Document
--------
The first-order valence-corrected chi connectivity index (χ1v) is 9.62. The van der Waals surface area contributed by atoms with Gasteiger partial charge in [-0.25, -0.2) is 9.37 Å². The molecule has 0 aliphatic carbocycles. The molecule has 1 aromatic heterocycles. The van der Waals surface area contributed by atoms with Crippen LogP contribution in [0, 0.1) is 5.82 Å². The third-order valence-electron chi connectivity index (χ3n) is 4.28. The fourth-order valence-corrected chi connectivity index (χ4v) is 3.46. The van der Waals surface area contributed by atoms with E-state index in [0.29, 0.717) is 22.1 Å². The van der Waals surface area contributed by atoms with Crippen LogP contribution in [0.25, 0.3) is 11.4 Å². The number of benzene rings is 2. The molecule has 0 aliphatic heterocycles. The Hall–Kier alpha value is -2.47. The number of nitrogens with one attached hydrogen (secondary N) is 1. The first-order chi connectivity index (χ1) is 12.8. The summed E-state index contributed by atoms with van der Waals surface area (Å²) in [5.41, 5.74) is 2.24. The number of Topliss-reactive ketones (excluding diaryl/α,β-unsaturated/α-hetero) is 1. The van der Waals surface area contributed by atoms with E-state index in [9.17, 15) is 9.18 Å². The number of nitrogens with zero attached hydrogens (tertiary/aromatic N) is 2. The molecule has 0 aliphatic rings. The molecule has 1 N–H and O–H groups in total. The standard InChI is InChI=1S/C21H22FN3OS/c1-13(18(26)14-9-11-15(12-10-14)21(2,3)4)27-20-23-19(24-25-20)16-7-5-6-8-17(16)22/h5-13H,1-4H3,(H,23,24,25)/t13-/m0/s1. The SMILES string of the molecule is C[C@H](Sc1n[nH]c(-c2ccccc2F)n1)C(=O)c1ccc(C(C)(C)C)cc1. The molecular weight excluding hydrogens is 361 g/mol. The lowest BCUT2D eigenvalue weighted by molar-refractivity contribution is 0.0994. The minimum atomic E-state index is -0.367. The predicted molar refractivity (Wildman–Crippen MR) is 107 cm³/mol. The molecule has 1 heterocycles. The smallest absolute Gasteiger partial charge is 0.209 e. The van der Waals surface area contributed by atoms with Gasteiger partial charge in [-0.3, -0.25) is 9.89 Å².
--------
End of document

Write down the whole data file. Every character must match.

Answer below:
The first-order valence-corrected chi connectivity index (χ1v) is 9.62. The van der Waals surface area contributed by atoms with Gasteiger partial charge in [-0.25, -0.2) is 9.37 Å². The molecule has 0 aliphatic carbocycles. The molecule has 1 aromatic heterocycles. The van der Waals surface area contributed by atoms with Crippen LogP contribution in [0, 0.1) is 5.82 Å². The third-order valence-electron chi connectivity index (χ3n) is 4.28. The fourth-order valence-corrected chi connectivity index (χ4v) is 3.46. The van der Waals surface area contributed by atoms with E-state index in [0.29, 0.717) is 22.1 Å². The van der Waals surface area contributed by atoms with Crippen LogP contribution in [0.25, 0.3) is 11.4 Å². The number of benzene rings is 2. The molecule has 0 aliphatic heterocycles. The Hall–Kier alpha value is -2.47. The number of nitrogens with one attached hydrogen (secondary N) is 1. The first-order chi connectivity index (χ1) is 12.8. The summed E-state index contributed by atoms with van der Waals surface area (Å²) in [5.41, 5.74) is 2.24. The number of Topliss-reactive ketones (excluding diaryl/α,β-unsaturated/α-hetero) is 1. The van der Waals surface area contributed by atoms with E-state index in [9.17, 15) is 9.18 Å². The number of nitrogens with zero attached hydrogens (tertiary/aromatic N) is 2. The molecule has 0 aliphatic rings. The molecule has 1 N–H and O–H groups in total. The standard InChI is InChI=1S/C21H22FN3OS/c1-13(18(26)14-9-11-15(12-10-14)21(2,3)4)27-20-23-19(24-25-20)16-7-5-6-8-17(16)22/h5-13H,1-4H3,(H,23,24,25)/t13-/m0/s1. The SMILES string of the molecule is C[C@H](Sc1n[nH]c(-c2ccccc2F)n1)C(=O)c1ccc(C(C)(C)C)cc1. The molecular weight excluding hydrogens is 361 g/mol. The lowest BCUT2D eigenvalue weighted by molar-refractivity contribution is 0.0994. The minimum atomic E-state index is -0.367. The predicted molar refractivity (Wildman–Crippen MR) is 107 cm³/mol. The molecule has 1 heterocycles. The smallest absolute Gasteiger partial charge is 0.209 e. The van der Waals surface area contributed by atoms with Gasteiger partial charge in [-0.3, -0.25) is 9.89 Å².